The Department of Veterans Affairs Pacific Islands Health Care System (VA PIHCS) installed solar panels on ordinary carports, turning the current parking lot into a power plant–and providing shade for our Veterans at the Guam Community Based Outpatient Clinic (CBOC).
The parking carport canopy includes four separate structures and was designed and built with a deep-pile foundation to withstand typhoon hurricane winds up to 170 miles per hour. This innovative design allowed for construction to take place with minimal disruption of the parking area, maintaining safe access to our Veterans and staff.
“The photovoltaic (PV) system being installed is a 90 kilowatt system. It will produce approximately 160,000 kilowatt-hour of electricity per year reducing the CBOC electric consumption by about 50 percent annually. A cost savings of $40,000 per year.” said Mark Fienhold, chief of Facilities Management/Engineering Service.
“VA is constantly looking for ways to save energy. This ‘green initiative’ will greatly reduce our energy usage for the clinic and decrease VA’s contribution to greenhouse gas emissions by more than 100 metric tons per year.”
Parking lot PV systems provide a significant opportunity for VA, because many facilities are built in congested areas that do not have excess land that can be used for a solar farm. Installing solar canopies over parking lots provides a dual use for the space, producing electricity on existing parking areas.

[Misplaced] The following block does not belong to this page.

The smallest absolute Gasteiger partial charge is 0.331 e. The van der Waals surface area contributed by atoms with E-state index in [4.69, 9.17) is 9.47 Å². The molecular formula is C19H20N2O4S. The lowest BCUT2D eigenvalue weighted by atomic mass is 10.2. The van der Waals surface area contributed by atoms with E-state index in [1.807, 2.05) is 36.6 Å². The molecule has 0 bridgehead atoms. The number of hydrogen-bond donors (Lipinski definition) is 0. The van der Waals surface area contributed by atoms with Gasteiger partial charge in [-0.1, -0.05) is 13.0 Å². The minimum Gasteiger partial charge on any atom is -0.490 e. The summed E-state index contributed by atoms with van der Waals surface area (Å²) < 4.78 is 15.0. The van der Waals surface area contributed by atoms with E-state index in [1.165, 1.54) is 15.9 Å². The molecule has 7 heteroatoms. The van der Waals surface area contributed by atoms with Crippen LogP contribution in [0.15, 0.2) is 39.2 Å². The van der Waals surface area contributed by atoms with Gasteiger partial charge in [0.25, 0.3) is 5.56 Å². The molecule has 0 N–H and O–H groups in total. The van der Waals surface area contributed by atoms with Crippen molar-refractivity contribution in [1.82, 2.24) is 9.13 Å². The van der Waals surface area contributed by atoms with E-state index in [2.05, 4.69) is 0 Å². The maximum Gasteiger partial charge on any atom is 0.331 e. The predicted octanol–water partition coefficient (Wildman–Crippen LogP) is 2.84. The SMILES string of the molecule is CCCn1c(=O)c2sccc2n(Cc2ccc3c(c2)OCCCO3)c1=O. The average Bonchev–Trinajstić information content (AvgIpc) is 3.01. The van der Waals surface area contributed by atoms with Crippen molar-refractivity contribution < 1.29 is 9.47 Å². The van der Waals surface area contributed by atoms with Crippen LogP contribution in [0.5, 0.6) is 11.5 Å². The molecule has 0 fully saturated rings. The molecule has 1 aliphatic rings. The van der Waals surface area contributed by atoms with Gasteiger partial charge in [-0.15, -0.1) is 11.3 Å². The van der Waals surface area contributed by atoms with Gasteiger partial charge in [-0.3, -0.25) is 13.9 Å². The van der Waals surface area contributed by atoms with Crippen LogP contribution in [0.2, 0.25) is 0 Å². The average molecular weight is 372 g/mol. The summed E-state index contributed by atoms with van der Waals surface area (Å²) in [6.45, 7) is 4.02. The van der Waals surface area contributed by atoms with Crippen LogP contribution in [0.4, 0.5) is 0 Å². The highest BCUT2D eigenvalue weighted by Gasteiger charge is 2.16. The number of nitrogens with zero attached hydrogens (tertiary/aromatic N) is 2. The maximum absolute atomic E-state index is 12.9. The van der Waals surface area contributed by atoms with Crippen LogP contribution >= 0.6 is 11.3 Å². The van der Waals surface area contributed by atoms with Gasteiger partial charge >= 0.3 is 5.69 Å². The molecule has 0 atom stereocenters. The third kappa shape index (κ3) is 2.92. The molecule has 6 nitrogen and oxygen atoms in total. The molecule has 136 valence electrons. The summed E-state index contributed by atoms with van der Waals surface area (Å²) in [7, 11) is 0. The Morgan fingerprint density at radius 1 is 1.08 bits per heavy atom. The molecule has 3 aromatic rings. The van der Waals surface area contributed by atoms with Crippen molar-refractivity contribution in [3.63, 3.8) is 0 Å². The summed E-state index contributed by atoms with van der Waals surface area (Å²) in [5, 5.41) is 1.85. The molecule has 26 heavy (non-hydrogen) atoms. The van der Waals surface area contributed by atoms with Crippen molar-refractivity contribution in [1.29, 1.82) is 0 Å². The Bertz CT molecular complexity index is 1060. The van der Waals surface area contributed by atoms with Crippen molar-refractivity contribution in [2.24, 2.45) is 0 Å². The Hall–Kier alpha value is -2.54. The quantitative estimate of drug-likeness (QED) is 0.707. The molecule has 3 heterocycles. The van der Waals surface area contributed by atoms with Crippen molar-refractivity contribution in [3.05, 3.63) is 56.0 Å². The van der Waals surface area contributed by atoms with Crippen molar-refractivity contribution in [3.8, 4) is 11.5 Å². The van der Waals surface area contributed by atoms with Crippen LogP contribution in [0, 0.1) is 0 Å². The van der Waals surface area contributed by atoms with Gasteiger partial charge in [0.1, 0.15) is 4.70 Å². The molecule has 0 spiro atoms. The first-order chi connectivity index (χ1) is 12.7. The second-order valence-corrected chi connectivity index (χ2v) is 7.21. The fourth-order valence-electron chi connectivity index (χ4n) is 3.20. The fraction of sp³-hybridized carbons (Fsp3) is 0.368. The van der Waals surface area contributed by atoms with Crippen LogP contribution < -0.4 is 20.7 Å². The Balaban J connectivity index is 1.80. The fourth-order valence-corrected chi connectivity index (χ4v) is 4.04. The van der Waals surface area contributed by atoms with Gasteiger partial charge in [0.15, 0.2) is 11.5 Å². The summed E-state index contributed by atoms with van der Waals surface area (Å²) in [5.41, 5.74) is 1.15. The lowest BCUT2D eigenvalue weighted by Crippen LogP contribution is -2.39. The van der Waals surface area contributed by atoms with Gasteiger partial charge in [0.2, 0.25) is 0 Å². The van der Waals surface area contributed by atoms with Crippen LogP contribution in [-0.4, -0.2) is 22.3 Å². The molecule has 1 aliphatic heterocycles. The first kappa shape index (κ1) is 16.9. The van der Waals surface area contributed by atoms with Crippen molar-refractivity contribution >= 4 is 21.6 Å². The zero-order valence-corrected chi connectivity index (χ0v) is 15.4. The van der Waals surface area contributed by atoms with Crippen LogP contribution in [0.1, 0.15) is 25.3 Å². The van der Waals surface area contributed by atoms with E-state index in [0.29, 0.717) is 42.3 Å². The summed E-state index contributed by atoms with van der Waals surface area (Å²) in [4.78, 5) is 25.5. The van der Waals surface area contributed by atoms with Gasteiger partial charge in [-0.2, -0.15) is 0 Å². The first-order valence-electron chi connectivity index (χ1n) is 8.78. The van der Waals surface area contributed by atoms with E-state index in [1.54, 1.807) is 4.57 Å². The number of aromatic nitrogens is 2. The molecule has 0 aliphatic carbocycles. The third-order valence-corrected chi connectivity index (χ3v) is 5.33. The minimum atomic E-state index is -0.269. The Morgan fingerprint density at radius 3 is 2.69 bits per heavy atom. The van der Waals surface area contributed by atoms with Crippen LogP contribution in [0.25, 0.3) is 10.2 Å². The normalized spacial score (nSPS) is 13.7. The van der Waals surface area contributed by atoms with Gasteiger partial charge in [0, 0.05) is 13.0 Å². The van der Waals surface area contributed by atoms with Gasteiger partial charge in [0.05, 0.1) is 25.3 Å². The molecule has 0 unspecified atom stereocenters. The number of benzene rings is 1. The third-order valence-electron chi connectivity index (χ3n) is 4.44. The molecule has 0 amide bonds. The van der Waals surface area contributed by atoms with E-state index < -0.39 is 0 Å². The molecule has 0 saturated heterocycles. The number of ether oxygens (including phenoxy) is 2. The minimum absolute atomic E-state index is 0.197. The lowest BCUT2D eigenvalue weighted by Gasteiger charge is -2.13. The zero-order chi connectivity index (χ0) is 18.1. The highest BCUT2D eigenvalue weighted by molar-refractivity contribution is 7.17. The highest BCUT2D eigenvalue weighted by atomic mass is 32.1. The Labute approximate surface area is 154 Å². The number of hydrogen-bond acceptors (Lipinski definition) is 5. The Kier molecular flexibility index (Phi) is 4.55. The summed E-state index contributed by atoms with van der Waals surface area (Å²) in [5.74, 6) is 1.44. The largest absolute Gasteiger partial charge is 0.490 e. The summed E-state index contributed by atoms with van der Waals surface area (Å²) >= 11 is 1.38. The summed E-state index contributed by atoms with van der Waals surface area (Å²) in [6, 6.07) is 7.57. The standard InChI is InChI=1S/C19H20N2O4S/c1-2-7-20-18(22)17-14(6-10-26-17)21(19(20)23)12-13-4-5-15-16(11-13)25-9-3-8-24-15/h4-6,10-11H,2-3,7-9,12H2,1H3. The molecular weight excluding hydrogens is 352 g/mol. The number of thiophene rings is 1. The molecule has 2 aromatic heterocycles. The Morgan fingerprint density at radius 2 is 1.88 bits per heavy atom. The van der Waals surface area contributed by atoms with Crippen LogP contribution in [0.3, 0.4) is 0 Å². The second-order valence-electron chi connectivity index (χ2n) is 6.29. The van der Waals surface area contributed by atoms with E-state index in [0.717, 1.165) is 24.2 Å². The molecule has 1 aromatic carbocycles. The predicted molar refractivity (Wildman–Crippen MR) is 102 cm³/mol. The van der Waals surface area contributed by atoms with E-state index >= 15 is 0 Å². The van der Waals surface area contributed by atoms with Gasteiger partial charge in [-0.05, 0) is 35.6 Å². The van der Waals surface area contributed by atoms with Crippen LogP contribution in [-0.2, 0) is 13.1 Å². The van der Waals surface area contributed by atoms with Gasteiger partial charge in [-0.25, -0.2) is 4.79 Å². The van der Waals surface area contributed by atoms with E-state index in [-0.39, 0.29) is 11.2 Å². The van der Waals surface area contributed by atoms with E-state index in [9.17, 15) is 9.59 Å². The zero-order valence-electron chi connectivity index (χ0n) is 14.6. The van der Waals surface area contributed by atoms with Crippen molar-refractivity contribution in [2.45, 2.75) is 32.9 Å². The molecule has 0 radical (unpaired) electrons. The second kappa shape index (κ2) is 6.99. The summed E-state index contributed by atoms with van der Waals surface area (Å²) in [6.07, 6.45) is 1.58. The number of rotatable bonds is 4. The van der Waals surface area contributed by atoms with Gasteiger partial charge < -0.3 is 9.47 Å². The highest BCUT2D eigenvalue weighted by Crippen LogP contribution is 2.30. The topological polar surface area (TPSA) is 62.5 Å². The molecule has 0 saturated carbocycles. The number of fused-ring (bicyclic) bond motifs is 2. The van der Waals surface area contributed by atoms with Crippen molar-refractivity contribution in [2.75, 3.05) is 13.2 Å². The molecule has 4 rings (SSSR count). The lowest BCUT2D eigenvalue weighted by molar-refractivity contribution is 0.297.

VA PIHCS already has PV systems on two buildings at its facility in Honolulu. Plans call for installing carport type systems in American Samoa and at the Community Living Center (CLC) parking at Tripler Army Medical Center campus on Oahu.
VA PIHCS is committed to providing timely access to a broad range of medical care services, serving an estimated 50,000 Veterans throughout Hawaii and the Pacific Islands.
About the Author: Amy Rohlfs is the Public Affairs Officer for the Pacific Islands Health Care System.